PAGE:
Engineering professor Lynn Loo, director of the Andlinger Center for Energy and the Environment, says the dangers of climate change are so pressing that it’s time for all hands on deck to decarbonize the U.S. and global economies. She praises the issue awareness behind legislation introduced in Congress to implement a “Green New Deal,” but stresses that solar and wind technologies, by themselves, are not yet sufficient to fuel the nation. “We’re always racing against time,” explains Loo. “The power sector has to decarbonize very, very, very quickly.”
In the “She Roars” podcast, Loo calls for a diversity of technologies to ensure the resilience and reliability of the nation’s power grid during a period of rapid decarbonization. She says those technologies will likely need to include nuclear power, hydroelectricity and natural gas in combination with carbon capture and sequestration. Loo emphasizes that climate change solutions demand a broad range of expertise. “Technology alone isn't going to cut it at the end of the day,” says Loo. “You need to think about implementation, you need to think about adoption. And so, at the Andlinger Center, in addition to scientists and engineers, social science is an important component and policy is an important component.”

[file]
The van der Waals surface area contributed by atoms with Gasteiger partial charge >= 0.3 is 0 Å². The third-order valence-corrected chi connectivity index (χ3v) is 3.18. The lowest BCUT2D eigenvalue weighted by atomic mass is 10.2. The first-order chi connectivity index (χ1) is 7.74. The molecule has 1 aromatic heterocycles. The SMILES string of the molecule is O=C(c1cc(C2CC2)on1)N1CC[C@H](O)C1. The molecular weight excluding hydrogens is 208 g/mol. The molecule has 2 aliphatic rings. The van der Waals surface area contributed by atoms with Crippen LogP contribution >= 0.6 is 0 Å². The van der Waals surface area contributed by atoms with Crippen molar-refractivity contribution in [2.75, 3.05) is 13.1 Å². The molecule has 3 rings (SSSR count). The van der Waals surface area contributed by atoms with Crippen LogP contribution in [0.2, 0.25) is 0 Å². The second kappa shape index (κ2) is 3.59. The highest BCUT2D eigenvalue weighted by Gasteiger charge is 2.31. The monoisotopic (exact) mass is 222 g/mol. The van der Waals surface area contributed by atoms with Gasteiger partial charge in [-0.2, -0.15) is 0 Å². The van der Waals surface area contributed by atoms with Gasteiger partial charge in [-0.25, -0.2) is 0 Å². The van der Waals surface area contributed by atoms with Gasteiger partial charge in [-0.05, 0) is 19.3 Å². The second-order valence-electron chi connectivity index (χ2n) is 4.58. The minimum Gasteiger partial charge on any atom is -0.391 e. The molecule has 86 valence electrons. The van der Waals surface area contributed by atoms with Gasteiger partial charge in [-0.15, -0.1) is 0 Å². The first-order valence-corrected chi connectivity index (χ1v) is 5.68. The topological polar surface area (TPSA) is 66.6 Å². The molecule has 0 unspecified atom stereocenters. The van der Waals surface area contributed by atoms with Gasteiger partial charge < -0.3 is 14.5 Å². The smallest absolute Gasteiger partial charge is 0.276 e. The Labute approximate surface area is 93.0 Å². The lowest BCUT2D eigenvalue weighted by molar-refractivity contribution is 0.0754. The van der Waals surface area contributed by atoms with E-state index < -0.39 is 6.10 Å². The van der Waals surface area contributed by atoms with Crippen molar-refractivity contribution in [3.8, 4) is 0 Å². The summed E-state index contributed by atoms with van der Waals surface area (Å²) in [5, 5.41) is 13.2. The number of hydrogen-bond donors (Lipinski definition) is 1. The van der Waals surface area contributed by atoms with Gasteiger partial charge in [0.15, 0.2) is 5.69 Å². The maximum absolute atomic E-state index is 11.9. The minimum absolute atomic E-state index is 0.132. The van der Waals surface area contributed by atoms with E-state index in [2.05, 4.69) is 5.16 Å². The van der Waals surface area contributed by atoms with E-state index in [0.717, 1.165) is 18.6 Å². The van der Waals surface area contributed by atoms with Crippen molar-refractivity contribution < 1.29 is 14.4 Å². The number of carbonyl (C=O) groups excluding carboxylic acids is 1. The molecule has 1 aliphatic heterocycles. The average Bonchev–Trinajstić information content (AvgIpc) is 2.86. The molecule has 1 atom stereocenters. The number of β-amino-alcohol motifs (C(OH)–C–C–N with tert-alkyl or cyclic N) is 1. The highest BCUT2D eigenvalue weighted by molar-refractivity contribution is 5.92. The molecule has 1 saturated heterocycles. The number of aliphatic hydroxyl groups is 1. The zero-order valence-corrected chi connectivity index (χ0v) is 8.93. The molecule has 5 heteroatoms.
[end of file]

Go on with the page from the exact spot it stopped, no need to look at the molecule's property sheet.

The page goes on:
Princeton is using its interdisciplinary strengths in several ways to address the critical timeline of global warming, Loo explains. She describes a Princeton initiative to scope out practical, near-term solutions to decarbonize the U.S. economy that involves both infrastructure investment and climate action. She also describes a project called “Rapid Switch” that is currently addressing decarbonization on a global scale. The project is looking at bottlenecks and hotspots in other countries, particularly India and China. Says Loo, “by identifying these bottlenecks and hotspots, we can figure out ways to overcome them or to implement solutions and alternatives around them.”
Business partnerships and entrepreneurialism are also central to Loo’s vision for the Andlinger Center. Several faculty members, including Loo herself, have launched startup companies based on their research, and the Andlinger Center runs an ongoing partnership program with industry, Princeton E-ffiliates Partnership. These initiatives are another part of the “all-hands-on-deck” approach. Says Loo, “I think climate action is an important topic. It's an urgent topic. It's one that we all need to collectively address. And, to me, as an engineer, this is an opportunity for me to effect change. That's why I took the job.”
The “She Roars” podcast was launched in October 2018 to celebrate women at Princeton, following the University’s successful alumni conference of the same name.